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Soft Marijuana Drug Laws Would Damage Youth

Soft Marijuana Drug Laws Would Damage Youth


Family First NZ says that local research just released showing the harms of marijuana to young people should confirm that any attempts to decriminalise marijuana should be firmly rejected.

The study which included research from the University of Otago's Christchurch Health and Development Study shows the dangerous outcomes of marijuana use including decreased high school completion and degree attainment, and increased cannabis dependence, use of other illicit drugs, suicide attempts, depression and welfare dependence.

“Decriminalising marijuana is the wrong path if we care about public health and public safety, and about our young people,” says Bob McCoskrie, National Director of Family First NZ.

“It is ironic that at the same time as we ban synthetic cannabis, and tear the labelling off cigarette packets, price them out of existence, and ban them from being smoked within breathing space of any living creature, supporters of marijuana are peddling the same myths that we believed for far too long about tobacco – that marijuana is harmless, and that an age limit will protect teenagers.”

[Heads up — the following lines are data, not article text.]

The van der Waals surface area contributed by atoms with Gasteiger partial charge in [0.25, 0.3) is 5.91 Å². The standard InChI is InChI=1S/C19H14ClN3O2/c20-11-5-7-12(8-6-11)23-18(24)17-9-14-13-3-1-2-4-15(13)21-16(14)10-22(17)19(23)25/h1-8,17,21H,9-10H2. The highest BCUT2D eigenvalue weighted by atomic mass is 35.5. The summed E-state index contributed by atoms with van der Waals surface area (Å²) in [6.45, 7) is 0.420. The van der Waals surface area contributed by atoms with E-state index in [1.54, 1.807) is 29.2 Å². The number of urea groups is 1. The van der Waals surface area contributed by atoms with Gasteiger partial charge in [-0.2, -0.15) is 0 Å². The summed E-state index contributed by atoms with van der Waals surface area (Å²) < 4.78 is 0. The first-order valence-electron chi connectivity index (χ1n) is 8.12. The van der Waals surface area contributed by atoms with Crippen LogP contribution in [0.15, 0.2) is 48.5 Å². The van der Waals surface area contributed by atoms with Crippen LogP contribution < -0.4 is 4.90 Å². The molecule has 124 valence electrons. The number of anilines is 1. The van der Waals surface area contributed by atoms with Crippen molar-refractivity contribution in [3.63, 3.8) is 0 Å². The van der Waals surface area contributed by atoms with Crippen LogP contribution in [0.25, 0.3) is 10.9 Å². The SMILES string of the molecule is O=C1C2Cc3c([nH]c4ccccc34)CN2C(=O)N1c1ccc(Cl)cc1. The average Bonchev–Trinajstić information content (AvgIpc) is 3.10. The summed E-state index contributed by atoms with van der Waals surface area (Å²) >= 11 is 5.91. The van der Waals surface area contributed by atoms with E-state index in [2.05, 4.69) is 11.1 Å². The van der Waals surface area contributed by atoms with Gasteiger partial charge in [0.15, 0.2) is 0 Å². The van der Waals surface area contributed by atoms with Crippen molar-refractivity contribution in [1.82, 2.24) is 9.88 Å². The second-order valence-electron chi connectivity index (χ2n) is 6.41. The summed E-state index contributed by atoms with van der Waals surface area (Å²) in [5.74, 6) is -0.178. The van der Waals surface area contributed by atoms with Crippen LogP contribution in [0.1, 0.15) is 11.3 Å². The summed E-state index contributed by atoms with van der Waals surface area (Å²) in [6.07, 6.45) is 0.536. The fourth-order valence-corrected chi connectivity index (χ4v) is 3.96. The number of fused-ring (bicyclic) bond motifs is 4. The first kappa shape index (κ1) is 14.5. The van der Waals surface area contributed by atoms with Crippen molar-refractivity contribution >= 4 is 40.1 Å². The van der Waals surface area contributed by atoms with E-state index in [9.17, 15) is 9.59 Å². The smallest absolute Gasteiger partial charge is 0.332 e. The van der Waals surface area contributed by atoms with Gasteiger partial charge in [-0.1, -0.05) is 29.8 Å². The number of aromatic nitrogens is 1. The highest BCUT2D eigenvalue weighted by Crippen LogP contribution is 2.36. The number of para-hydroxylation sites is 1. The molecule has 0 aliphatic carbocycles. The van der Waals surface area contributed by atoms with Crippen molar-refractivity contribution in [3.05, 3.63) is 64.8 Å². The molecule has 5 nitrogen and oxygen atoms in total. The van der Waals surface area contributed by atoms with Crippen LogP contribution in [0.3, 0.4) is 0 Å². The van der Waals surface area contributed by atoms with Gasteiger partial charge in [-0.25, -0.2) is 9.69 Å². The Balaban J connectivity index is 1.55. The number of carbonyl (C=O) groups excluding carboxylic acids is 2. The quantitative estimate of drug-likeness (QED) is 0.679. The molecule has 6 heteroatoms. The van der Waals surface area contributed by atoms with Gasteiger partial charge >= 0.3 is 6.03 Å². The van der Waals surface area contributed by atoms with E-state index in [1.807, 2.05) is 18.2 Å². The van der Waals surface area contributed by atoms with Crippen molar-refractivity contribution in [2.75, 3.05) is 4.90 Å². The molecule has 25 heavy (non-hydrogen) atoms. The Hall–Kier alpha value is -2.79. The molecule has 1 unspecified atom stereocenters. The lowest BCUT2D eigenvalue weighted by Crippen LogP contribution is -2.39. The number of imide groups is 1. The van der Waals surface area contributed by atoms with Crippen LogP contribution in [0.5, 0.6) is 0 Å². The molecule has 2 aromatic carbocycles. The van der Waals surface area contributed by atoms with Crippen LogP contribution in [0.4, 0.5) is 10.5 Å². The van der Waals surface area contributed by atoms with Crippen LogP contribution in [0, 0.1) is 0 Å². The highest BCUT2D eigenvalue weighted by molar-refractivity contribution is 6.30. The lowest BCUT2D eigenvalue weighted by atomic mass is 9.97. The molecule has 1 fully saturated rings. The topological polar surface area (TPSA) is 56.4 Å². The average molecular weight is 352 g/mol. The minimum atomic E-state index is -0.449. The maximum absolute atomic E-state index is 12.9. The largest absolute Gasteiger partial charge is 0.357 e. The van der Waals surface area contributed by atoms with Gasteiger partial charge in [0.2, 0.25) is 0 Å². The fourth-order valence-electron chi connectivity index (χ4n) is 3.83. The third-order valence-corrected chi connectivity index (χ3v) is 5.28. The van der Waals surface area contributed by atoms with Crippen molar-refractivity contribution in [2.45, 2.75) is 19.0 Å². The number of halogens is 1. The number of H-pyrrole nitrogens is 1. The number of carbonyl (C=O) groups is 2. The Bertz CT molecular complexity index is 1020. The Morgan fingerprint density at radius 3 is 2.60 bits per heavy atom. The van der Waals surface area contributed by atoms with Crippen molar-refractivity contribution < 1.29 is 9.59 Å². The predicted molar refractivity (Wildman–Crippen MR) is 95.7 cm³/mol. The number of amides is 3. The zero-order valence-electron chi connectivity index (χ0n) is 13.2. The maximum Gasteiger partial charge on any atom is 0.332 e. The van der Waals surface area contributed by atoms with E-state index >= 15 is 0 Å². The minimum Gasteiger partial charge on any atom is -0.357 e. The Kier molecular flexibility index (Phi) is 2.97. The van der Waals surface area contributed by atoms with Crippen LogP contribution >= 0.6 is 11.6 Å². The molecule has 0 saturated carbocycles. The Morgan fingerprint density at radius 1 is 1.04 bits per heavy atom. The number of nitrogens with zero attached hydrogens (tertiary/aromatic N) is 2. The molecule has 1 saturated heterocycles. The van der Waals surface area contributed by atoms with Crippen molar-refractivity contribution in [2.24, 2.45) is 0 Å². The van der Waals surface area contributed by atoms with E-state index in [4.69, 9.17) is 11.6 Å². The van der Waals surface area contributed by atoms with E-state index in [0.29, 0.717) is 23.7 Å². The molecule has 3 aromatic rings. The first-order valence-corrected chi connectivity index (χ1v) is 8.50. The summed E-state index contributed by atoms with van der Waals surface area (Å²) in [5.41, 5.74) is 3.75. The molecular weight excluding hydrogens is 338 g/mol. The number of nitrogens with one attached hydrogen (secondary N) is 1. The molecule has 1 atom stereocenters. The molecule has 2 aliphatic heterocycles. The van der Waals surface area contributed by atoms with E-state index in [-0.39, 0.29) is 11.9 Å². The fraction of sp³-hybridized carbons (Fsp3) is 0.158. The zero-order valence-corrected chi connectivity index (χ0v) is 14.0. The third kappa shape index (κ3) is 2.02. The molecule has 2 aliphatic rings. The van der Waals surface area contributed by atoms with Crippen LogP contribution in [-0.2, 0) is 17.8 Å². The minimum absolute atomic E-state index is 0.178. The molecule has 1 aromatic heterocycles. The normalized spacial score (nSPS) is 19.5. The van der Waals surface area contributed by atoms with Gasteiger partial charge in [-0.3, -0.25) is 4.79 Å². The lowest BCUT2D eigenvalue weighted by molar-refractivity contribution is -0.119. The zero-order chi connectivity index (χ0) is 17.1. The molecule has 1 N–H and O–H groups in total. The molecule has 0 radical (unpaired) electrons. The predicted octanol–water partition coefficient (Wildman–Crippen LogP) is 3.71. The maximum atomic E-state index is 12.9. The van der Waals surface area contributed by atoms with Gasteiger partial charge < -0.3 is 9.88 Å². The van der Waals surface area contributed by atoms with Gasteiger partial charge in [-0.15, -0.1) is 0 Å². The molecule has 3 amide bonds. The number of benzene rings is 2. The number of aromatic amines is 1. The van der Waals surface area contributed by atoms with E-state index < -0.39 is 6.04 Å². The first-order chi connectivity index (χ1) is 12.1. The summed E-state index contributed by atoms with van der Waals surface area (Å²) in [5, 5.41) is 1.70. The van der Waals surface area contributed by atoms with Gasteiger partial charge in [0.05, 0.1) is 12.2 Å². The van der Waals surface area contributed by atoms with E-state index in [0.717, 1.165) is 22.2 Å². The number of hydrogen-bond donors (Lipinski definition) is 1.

Colorado is offering a disturbing preview of what may happen if we decriminalise marijuana. A just-released government report has revealed the drug is infiltrating Colorado schools, which now have lists of young people waiting to get help.

“Drug use is both a criminal and a health issue. There is a false dichotomy that criminal sanctions haven’t worked so we should ditch them all together and we should focus only on education and health initiatives. We should maintain both,” says Mr McCoskrie.

“It is the illegality of the drug that has kept its use low compared to alcohol and tobacco. The restrictions on P, heroin and cocaine will never eliminate them, but they’ve prevented a pandemic.”

“A feeble approach to marijuana use will simply send all the wrong messages to our young people and to our families - that drug use isn’t that big a deal,” says Mr McCoskrie.

In Family First’s Value Your Vote election resource, Conservatives, National, NZ First and United Future all oppose decriminalisation. ACT, Maori, and Greens support decriminalisation. Labour has suggested that it is not one of their policies but seem to support decriminalisation, while Internet/Mana send conflicting messages.

ENDS


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